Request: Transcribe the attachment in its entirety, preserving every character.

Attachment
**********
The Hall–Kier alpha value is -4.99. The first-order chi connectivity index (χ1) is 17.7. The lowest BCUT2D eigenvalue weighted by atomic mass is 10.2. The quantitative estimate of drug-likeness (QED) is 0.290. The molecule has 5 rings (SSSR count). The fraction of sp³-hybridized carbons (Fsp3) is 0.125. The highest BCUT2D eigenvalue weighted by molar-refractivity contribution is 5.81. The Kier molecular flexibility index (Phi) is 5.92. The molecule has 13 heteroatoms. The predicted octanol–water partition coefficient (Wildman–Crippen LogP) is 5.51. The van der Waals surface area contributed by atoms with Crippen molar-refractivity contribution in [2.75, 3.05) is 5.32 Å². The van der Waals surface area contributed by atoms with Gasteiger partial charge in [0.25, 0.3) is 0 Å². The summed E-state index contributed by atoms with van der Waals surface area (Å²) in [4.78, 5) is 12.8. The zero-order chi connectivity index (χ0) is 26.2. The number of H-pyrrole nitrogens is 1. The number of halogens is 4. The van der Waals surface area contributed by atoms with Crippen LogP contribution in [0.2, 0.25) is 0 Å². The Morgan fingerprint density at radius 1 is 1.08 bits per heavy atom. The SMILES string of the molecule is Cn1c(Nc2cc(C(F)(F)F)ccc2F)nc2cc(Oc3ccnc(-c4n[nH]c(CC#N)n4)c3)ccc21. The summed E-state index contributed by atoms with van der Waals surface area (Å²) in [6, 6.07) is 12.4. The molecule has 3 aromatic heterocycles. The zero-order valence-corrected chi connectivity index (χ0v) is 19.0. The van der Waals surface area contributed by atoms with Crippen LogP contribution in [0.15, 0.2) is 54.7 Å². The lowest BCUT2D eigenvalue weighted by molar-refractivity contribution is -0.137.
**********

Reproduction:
The Hall–Kier alpha value is -4.99. The first-order chi connectivity index (χ1) is 17.7. The lowest BCUT2D eigenvalue weighted by atomic mass is 10.2. The quantitative estimate of drug-likeness (QED) is 0.290. The molecule has 5 rings (SSSR count). The fraction of sp³-hybridized carbons (Fsp3) is 0.125. The highest BCUT2D eigenvalue weighted by molar-refractivity contribution is 5.81. The Kier molecular flexibility index (Phi) is 5.92. The molecule has 13 heteroatoms. The predicted octanol–water partition coefficient (Wildman–Crippen LogP) is 5.51. The van der Waals surface area contributed by atoms with Crippen molar-refractivity contribution in [2.75, 3.05) is 5.32 Å². The van der Waals surface area contributed by atoms with Gasteiger partial charge in [0.25, 0.3) is 0 Å². The summed E-state index contributed by atoms with van der Waals surface area (Å²) in [4.78, 5) is 12.8. The zero-order chi connectivity index (χ0) is 26.2. The number of H-pyrrole nitrogens is 1. The number of halogens is 4. The van der Waals surface area contributed by atoms with Crippen LogP contribution in [0.2, 0.25) is 0 Å². The Morgan fingerprint density at radius 1 is 1.08 bits per heavy atom. The SMILES string of the molecule is Cn1c(Nc2cc(C(F)(F)F)ccc2F)nc2cc(Oc3ccnc(-c4n[nH]c(CC#N)n4)c3)ccc21. The summed E-state index contributed by atoms with van der Waals surface area (Å²) in [6, 6.07) is 12.4. The molecule has 3 aromatic heterocycles. The zero-order valence-corrected chi connectivity index (χ0v) is 19.0. The van der Waals surface area contributed by atoms with Crippen LogP contribution in [0.15, 0.2) is 54.7 Å². The lowest BCUT2D eigenvalue weighted by molar-refractivity contribution is -0.137.